She is now in the process of enduring several months of “preventative” chemotherapy. The prognosis is good.
Frankly, I don’t even like thinking about the word “cancer.” I don’t like using the word “chemotherapy.” I don’t like pondering anything that involves hospitals or illness or pain. I am infamous in my family for having passed out cold on the doctor’s office floor when he mentioned that my elderly mother might have to have open heart surgery.
And so, wimp that I am, I’ve been privately annoyed in the past by all the pink ribbons constantly in my face–annoyed because they made me think about a subject I wanted to ignore.
That has changed. My annoyance has now changed to gratitude. Within 24 hours of my niece’s diagnosis, the phone calls began. Phone calls from survivors. Women from her church, women who knew women from her church, women from our home town who know her mother. Encouraging phone calls. Strengthening phone calls.
What I’ve discovered is that there is a sisterhood of thousands (millions?) of women warriors who’ve fought the breast cancer battle and won.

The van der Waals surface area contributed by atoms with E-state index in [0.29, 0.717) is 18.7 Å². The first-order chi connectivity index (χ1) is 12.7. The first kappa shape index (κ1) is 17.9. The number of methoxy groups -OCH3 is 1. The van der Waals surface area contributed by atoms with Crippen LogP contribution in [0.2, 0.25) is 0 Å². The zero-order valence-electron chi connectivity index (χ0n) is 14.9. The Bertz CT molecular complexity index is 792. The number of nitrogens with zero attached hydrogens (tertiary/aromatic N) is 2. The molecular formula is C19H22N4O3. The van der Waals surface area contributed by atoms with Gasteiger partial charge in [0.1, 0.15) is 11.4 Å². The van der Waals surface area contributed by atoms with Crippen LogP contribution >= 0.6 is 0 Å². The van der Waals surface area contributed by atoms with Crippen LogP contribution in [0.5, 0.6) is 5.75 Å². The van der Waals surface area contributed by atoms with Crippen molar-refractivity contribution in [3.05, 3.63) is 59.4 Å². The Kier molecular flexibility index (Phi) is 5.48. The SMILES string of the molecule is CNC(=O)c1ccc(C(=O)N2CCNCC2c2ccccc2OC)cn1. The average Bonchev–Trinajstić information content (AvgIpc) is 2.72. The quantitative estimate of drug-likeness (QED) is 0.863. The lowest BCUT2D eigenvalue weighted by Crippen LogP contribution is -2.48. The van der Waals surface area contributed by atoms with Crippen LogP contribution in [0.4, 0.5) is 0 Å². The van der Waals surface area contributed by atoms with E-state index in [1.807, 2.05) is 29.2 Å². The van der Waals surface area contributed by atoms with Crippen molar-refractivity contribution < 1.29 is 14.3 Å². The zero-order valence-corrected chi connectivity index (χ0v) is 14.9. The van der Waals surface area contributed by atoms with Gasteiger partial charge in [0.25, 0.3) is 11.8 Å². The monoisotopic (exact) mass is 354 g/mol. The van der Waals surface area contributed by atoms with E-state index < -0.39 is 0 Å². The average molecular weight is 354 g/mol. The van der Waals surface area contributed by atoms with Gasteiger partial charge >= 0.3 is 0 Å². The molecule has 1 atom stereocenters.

The pink ribbon symbol doesn’t annoy me any more. Instead, it represents a celebration of life, of victory, of a society that is capable of linking arms and marching against a common enemy. Because of the money raised by the pink ribbon campaigns, my niece’s hospital is on the cutting edge of helping women beat the disease.
There is another sisterhood involved in the pink ribbon society–those who help their loved ones get through the chemo. At the present time, that’s where I am. I will be spending large chunks of time in another state, helping my niece take care of her family. I would give anything if my niece didn’t have to go through this, but since she does, it is an honor to be a small part of the sisterhood of the pink ribbon.